Black box: criticism of paranoid activity


After An Ideal Man in 2015, Pierre Niney reunited with director and screenwriter Yann Gozlan for a new thriller: Black Box. Place this time in the world of aviation, with an expert with a very sharp ear investigating plane crashes and starting to uncover potential conspiracies. Small success course, not to be missed from September 8th.

The last time a young and beautiful French face listened to a sad face, it was François Civil at Le Chant du loup in 2019. Pierre Niney followed suit on Black Box, with him also deeply listening. fine, but that’s not it. Between the two films, the same invisible threads of cinematic ambition, genre sense, and cogs of love in suspense are all too often (and foolishly) associated with Hollywood.

In Black Box, it’s about an accident in the Alps. Nothing remains of the plane, except for the black box which is clearly intact, and the mystery of the cause of this disaster. Inside the Bureau of Investigation and Analysis for Civil Aviation Safety (BEA), Mathieu Vasseur listens to the case and gradually draws the thread of the investigation, which turns into a riddle, even in a conspiracy .

The chorus is famous for, and unsurprisingly, director Yann Gozlan cites Coppola’s Secret Conversations and De Palma’s Explosions among his references. The black box brings back to order fond memories of a certain paranoid cinema of the ’70s, with the solitary and vigilante hero, who opens Pandora’s box before being slowly swallowed up by the machines that overtake her. And under his (too) applied training style, Black Box was a small lesson in knowledge, which established Yann Gozlan forever as a first-rate director.

The first demonstration: a gentle force that forces a hero so that the public clings to him like a buoy in a storm. Pierre Niney’s talent certainly weighs on the balance, but because actors are the cogs in the black box machine. From the sound design that constantly lingers on the hero’s senses, to the slow movement of the camera to adjust to the boy’s piercing gaze, the film goes like a snorkel.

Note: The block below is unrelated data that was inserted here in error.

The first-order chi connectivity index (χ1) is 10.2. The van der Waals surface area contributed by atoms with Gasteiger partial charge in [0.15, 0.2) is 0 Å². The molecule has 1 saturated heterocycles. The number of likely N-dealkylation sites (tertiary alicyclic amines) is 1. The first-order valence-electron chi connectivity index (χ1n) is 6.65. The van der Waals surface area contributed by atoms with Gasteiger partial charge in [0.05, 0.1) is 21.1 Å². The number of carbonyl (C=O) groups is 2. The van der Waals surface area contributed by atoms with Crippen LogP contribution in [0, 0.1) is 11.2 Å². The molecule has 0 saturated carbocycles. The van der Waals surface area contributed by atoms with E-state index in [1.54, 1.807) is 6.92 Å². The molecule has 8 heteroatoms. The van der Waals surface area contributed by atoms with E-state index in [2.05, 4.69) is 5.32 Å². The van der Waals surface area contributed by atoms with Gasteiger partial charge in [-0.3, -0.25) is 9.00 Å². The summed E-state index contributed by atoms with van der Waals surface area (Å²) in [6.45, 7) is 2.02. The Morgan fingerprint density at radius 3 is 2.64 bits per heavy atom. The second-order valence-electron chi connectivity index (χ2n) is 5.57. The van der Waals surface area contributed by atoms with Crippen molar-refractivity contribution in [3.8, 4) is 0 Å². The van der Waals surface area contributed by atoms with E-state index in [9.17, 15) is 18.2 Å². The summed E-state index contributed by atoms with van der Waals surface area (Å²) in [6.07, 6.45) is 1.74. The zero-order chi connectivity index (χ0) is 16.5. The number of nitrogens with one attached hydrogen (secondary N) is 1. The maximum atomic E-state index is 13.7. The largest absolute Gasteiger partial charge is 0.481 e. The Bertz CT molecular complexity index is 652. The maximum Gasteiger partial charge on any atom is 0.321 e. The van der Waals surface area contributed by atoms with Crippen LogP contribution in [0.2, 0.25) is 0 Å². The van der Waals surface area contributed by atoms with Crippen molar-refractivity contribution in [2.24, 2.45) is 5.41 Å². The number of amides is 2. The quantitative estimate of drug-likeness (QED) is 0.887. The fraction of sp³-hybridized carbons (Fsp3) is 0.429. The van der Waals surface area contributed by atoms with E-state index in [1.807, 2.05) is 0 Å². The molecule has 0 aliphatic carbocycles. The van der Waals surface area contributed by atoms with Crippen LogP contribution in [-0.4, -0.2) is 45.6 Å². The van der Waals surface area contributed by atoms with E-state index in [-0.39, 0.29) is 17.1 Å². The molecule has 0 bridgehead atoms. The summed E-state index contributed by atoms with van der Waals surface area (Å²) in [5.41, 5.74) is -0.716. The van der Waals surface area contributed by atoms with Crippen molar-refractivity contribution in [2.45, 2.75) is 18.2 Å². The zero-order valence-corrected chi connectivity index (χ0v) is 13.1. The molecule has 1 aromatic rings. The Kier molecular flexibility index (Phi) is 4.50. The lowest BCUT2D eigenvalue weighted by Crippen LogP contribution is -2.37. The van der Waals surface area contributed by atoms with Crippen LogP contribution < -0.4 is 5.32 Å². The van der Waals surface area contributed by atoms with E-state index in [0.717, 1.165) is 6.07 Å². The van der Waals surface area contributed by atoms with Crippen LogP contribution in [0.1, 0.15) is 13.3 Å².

Between BEA, the world of finance and the press with Mediapart, the hero plunges deeper and deeper into murky waters, collecting pieces of the puzzle that seem inexorably engulfed in him. Boyfriends, bosses, colleagues, friends, strangers: everyone becomes suspicious because their keen hearing decodes the world and turns it into a sea of ​​doubts. To the point where the reflection itself becomes the enemy. The mechanics of screenwriters Yann Gozlan, Simon Moutaïrou, Nicolas Bouvet and Jérémie Guez are simple, but incredibly effective, even in their most obvious moments – an almost obligatory pitfall in such an exercise, especially in resolutions.

Despite Lou de Laage’s cantilever, with its almost artificial allure, the film impresses with its thoughtful mastery. The fun of finding the solution to this puzzle is immense, and fuels it until the last scene. Proof that no space is wasted in this Black Box, with two fine, well-run, thrilling hours.

Zoe Felix is ​​kidnapped in the Balkans by a madman in Captives, Pierre Niney is caught in a nightmarish spiral of lies in An Ideal Man, François Civil runs on a motorbike to take on gangsters in Burn Out: director Yann Gozlan is led by the genre’s clear taste for cinema. And if Black Box comes out as his best film, it’s because he seems to really digest the model. Not to get rid of it, but to have fun with the camera and staging it.

The intro sequence shots, which handle digital and off-screen tools with skill, are the start of a great movement of great efficiency and fluidity. From imaginary reconstructions of events to simple shots that turn to accompany the hero, Black Box testifies with every scene the desire for cinema. A cinema that seeks to reproduce recipes that are certainly familiar, but which soon impose itself as pure pleasure; especially in France, where too few producers and distributors, and therefore directors and screenwriters, ventured out.

Even as he films the public places of urban and contemporary thrillers (offices lit by multiple neon lights and screens, jungles in the middle of the night, disturbing basements), Yann Gozlan never seems to get lost in them. With camera movement or effects in Pierre Cottereau’s photos (the same ones that light up the abyss of Song of the Wolf), he gives this whole Black Box a playful dimension. And don’t hesitate to pack bsome perfect suspense and suspense scenes, intelligently playing out silence and unseen fear.

Finally, it’s impossible not to pay homage to composer Philippe Rombi’s incredible work. Primarily known for his collaborations with François Ozon, he signs a heady melody here, which recalls Michael Small’s magical themes in the ’70s with Alan J. Pakula (For Murder, Marathon Man, Klute). As far as sound is concerned, the music is the finishing touch that gives this simple yet cheerful Black Box a cinematic radiance.